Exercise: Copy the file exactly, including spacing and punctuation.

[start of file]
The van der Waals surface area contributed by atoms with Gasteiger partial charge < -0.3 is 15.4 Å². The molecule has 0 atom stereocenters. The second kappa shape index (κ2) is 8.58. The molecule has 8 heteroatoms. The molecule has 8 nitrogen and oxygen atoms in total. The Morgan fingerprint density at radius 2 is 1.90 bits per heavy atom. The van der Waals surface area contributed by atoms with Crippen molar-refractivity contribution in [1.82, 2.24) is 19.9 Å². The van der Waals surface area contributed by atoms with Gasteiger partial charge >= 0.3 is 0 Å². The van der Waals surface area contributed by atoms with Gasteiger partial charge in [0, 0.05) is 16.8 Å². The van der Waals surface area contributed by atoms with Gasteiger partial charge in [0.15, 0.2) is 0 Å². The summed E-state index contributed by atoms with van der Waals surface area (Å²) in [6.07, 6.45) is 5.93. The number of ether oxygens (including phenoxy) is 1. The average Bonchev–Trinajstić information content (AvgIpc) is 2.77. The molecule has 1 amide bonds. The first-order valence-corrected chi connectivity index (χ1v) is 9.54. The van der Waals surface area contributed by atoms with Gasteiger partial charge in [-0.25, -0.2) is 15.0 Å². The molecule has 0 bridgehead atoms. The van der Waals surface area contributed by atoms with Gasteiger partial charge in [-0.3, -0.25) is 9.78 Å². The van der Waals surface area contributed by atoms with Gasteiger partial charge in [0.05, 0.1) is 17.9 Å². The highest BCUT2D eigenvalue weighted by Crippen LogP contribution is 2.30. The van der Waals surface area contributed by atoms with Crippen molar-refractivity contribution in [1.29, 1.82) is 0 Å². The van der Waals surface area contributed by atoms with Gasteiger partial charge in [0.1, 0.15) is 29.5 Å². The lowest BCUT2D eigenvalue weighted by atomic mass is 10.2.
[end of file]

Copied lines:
The van der Waals surface area contributed by atoms with Gasteiger partial charge < -0.3 is 15.4 Å². The molecule has 0 atom stereocenters. The second kappa shape index (κ2) is 8.58. The molecule has 8 heteroatoms. The molecule has 8 nitrogen and oxygen atoms in total. The Morgan fingerprint density at radius 2 is 1.90 bits per heavy atom. The van der Waals surface area contributed by atoms with Crippen molar-refractivity contribution in [1.82, 2.24) is 19.9 Å². The van der Waals surface area contributed by atoms with Gasteiger partial charge >= 0.3 is 0 Å². The van der Waals surface area contributed by atoms with Gasteiger partial charge in [0, 0.05) is 16.8 Å². The van der Waals surface area contributed by atoms with Gasteiger partial charge in [0.15, 0.2) is 0 Å². The summed E-state index contributed by atoms with van der Waals surface area (Å²) in [6.07, 6.45) is 5.93. The number of ether oxygens (including phenoxy) is 1. The average Bonchev–Trinajstić information content (AvgIpc) is 2.77. The molecule has 1 amide bonds. The first-order valence-corrected chi connectivity index (χ1v) is 9.54. The van der Waals surface area contributed by atoms with Gasteiger partial charge in [-0.25, -0.2) is 15.0 Å². The molecule has 0 bridgehead atoms. The van der Waals surface area contributed by atoms with Gasteiger partial charge in [-0.3, -0.25) is 9.78 Å². The van der Waals surface area contributed by atoms with Gasteiger partial charge in [0.05, 0.1) is 17.9 Å². The highest BCUT2D eigenvalue weighted by Crippen LogP contribution is 2.30. The van der Waals surface area contributed by atoms with Crippen molar-refractivity contribution in [1.29, 1.82) is 0 Å². The van der Waals surface area contributed by atoms with Gasteiger partial charge in [0.1, 0.15) is 29.5 Å². The lowest BCUT2D eigenvalue weighted by atomic mass is 10.2.